Mourning Mama: Dallas Zoo Loses Matriarch Elephant

This is an archived article and the information in the article may be outdated. Please look at the time stamp on the story to see when it was last updated.

DALLAS — The Dallas Zoo has announced the loss of its oldest elephant with the passing of Mama, a 45-year-old African elephant. Mama was the matriarch of the ‘Golden Girls,’ a five-member female geriatric herd in the Giants of the Savanna exhibit; she died Wednesday of age-related health conditions.

According to zoo spokesperson Laurie Holloway, Mama had been in declining health for months, undergoing massages, baths, blood tests, medication, and heat lamp treatments. In recent weeks, she was in hospice-style care to keep her comfortable.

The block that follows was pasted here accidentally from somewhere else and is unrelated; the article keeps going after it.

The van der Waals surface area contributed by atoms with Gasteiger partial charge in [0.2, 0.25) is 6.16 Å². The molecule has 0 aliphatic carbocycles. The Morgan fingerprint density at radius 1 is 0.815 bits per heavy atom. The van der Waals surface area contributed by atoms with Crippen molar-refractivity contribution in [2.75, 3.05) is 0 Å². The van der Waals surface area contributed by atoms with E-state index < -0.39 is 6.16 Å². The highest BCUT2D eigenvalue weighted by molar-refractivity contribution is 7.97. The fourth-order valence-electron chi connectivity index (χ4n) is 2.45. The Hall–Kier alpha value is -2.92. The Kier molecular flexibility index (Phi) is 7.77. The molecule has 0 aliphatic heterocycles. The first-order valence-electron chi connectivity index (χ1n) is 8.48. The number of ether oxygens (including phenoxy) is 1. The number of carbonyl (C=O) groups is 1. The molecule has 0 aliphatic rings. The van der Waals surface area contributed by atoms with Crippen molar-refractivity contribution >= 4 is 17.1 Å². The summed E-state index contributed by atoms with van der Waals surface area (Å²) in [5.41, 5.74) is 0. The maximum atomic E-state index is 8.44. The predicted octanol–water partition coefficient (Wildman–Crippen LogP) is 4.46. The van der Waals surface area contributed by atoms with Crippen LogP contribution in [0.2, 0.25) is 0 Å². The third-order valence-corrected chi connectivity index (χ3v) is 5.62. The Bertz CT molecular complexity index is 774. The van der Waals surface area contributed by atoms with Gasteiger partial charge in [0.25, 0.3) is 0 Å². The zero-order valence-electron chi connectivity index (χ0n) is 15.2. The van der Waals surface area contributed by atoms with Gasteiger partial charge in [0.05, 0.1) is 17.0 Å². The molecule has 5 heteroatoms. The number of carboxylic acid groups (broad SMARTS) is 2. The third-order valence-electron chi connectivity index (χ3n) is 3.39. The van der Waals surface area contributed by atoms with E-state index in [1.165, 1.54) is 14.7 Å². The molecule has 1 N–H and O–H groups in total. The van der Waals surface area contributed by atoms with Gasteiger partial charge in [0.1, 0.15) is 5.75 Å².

Mama lived seven years past the life expectancy of a female African elephant in human care.  “Mama’s longevity and excellent quality of life are a testament to the loving care and expertise of our elephant keepers and veterinary team,” said Gregg Hudson, president and chief executive officer of the Dallas.

Mama was born in January 1970 and arrived at the Dallas Zoo in 2010. She was a mother and a grandmother, known for her love of sugar cane and pedicures, and for her tidy eating habits, raking her food into a neat pile and daintily scooping it up.

The other Golden Girls herd elephants, Gypsy, Jenny, Congo and Kamba, were given time to say goodbye, during which they gently touched her face with their trunks and trumpeted softly.

Elephant keeper talks have been cancelled for Thursday and Friday to give staff members time to grieve.

“This is a difficult day for our staff and the community. We take our responsibility to care for these magnificent animals very seriously, and we’re heartened that her final years were spent in a social herd in which we saw positive, normal elephant behavior,” said Lynn Kramer, D.V.M., the zoo’s vice president of Animal Operations.